On one hand, the significant amount of profit potential is the number one reason that the US has such a vibrant biotech industry, and why so many life saving therapies have been created and continue to be created.
On the other hand, this profit margin is a significant contributor to the incredibly high cost of healthcare in the US. And because other countries fix the prices of these drugs, the high development cost is subsidized by Americans while the world benefits from the discoveries.

Is this an accurate reading of the state of the industry? And what are your thoughts? Is anyone else conflicted about the fact that the profits of the pharma industry is intimately linked with the rising cost our healthcare?

Wednesday, April 24, 2019

How complex can the Tumor microenvironment be?

The authors of this review exhaustively detail the different tumor microenvironment (TME) regulatory pathways in classic Hodgkins Lymphoma tumors and identify some of the methods being used to get around them.

They include many of the standard of care therapies as well as some clinical trials that are underway.

The conclusion states that a more complete understanding of the TME is necessary to build biomarkers as well as effective therapies that will be able to treat the cancer cells, but also to treat the "educated" support cells that are enabling the TME itself.


Bispecific mAbs can solve the problem of ADC internalization

Clearly the similarities between ADCs and lobsters are unmistakable.
Although nature has solely evolved a DAR of 8 for these little guys.  

The question that is being asked by researchers into bi-specific mAbs is this:  How do we find a target antigen that is both highly expressed, and also undergoes rapid internalization upon binding?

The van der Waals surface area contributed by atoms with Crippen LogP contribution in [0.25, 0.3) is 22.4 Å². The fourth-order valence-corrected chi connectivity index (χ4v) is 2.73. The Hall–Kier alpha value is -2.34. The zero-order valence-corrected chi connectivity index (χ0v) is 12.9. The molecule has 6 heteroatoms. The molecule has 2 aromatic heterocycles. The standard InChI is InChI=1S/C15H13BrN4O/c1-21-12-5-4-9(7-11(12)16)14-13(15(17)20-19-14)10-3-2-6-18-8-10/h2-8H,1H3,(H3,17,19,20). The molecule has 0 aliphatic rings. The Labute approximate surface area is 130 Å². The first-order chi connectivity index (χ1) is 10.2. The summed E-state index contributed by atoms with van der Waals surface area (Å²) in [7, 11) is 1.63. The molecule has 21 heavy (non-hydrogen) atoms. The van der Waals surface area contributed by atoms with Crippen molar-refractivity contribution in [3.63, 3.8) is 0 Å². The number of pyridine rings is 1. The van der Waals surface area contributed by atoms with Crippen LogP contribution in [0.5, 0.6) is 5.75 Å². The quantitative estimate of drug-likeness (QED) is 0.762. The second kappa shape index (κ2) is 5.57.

And the solution being pursued by companies is to use bi-specific mAbs that can find two unique antigens for each of those goals.  In this way, it could be possible to find one well internalized antigen for one "claw" of the mAb, and then you could target multiple tumor specific antigens on the other "claw".

To date, there have not been any approved commercial bi-specific ADCs, but that could be changing in the near future is some of the clinical trials underway are successful.

Is this the future of ADCs, or another fad that will come and go?  What do you think?  Or is anyone currently working on this right now?

Monday, April 22, 2019

Lilly taps Avidity's antibody-oligonucleotide conjugate tech in $35M deal

An interesting look at a different way to apply antibody conjugation to non-oncology based therapeutics.


GT Biopharma approved for Phase I Clinical Trials

I am always a fan of novel approaches to oncology therapies and GT Biopharma clearly falls within this realm.  Their single-chain tri-specific scFV fusion protein technology is nothing if not novel. 

If you would like to learn more about it, they have a very detailed powerpoint presentation on their website here:

And now they are bringing this into the clinic: